ARCD

(redirected from Age-Related Cognitive Decline)
AcronymDefinition
ARCDAge-Related Cognitive Decline
ARCDArmy Reserve Careers Division (US Army)
ARCDAuto- und Reiseclub Deutschland
ARCDAcquired Renal Cystic Disease
ARCDAppetite Regulating Compound Database (Institute of Computational Biology; India)
ARCDAPOBEC (Apolipoprotein B mRNA Editing Enzyme Catalytic Polypeptide-Like) Related Cytidine Deaminase (protein)
ARCDArthroscopic Rotator Cuff Debridement (orthopedics)
References in periodicals archive ?
Cognitive reserve refers to a complex system of neural connections, which can adapt more readily when age-related cognitive decline begins.
One of the most prevalent health concerns for the brain is age-related cognitive decline.
Having a healthy and constant communication with yourfriends,loved ones, as well as the new people in your life can help slow down the aging of brain neurons which can lead to age-related cognitive decline. Released Have more room for fun new memories, discoveriesandachievements with proper exercise and nutrient intake.
The idea of age-related cognitive decline strikes fear in the hearts of many men and women, but there are ways for adults to maintain their mental acuity well into their golden years.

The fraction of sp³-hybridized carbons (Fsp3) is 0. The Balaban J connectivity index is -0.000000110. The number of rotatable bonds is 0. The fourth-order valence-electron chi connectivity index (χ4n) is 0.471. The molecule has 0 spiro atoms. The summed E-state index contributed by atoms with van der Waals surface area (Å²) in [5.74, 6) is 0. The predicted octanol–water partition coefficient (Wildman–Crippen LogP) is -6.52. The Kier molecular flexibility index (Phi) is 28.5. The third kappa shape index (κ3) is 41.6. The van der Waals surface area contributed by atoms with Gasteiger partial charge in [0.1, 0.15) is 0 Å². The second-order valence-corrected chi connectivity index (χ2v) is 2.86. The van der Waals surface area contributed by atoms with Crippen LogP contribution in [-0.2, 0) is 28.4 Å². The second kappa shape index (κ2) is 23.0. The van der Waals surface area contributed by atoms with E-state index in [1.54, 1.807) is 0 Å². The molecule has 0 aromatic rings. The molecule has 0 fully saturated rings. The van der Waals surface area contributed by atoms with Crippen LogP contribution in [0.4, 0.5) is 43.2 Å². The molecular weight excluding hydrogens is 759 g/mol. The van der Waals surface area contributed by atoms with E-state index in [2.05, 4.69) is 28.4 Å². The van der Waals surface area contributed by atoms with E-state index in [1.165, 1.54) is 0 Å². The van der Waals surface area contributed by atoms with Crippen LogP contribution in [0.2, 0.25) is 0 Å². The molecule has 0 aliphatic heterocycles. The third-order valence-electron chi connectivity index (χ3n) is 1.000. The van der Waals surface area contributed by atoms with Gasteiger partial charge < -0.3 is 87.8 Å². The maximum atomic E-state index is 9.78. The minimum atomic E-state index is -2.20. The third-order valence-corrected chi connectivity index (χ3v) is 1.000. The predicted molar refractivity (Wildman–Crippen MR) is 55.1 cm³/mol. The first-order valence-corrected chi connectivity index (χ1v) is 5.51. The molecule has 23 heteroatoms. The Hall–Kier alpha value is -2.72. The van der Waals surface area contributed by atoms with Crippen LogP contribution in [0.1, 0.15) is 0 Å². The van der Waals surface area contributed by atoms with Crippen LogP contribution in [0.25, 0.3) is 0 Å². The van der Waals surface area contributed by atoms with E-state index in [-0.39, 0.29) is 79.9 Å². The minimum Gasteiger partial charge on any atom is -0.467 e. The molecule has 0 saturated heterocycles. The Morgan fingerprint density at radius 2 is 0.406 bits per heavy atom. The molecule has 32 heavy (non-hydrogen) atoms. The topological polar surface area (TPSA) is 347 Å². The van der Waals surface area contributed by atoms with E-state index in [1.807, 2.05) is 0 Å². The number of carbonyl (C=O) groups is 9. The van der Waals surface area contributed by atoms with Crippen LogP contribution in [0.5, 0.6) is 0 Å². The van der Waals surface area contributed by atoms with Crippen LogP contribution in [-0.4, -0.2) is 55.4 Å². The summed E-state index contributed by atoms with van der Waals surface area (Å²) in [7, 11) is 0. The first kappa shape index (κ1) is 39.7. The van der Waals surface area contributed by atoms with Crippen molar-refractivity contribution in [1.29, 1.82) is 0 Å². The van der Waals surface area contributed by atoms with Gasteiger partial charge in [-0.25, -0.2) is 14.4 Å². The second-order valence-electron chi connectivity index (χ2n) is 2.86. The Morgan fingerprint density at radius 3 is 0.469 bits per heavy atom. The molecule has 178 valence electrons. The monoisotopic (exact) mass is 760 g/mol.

Cognitive training, which includes programs "aimed at enhancing reasoning and problem solving, memory, and speed of processing, to delay or slow age-related cognitive decline. May or may not be computer-based."
Few studies have examined the influence of low schooling levels on age-related cognitive decline in countries with wide social and economic inequalities.
The results supported earlier research involving older adults with age-related cognitive decline, which suggested that drinking Concord grape juice can improve mental functioning in cognitive tasks such as list learning and perhaps also short-term retention and spatial memory.
The health of small vessels of the brain is important not only in age-related cognitive decline, but also in amyloid clearance.
High levels of homocysteine in the blood have been linked with greater risk for age-related cognitive decline, such as impaired thinking and memory, as well as Alzheimer's disease.
Cognitate specifically helps to improve cognitive ability, improve memory and protects against age-related cognitive decline.
The clinic works with people with age-related cognitive decline, people with dementias, including Alzheimer's, and entire families to provide family-based education, Isaacson said.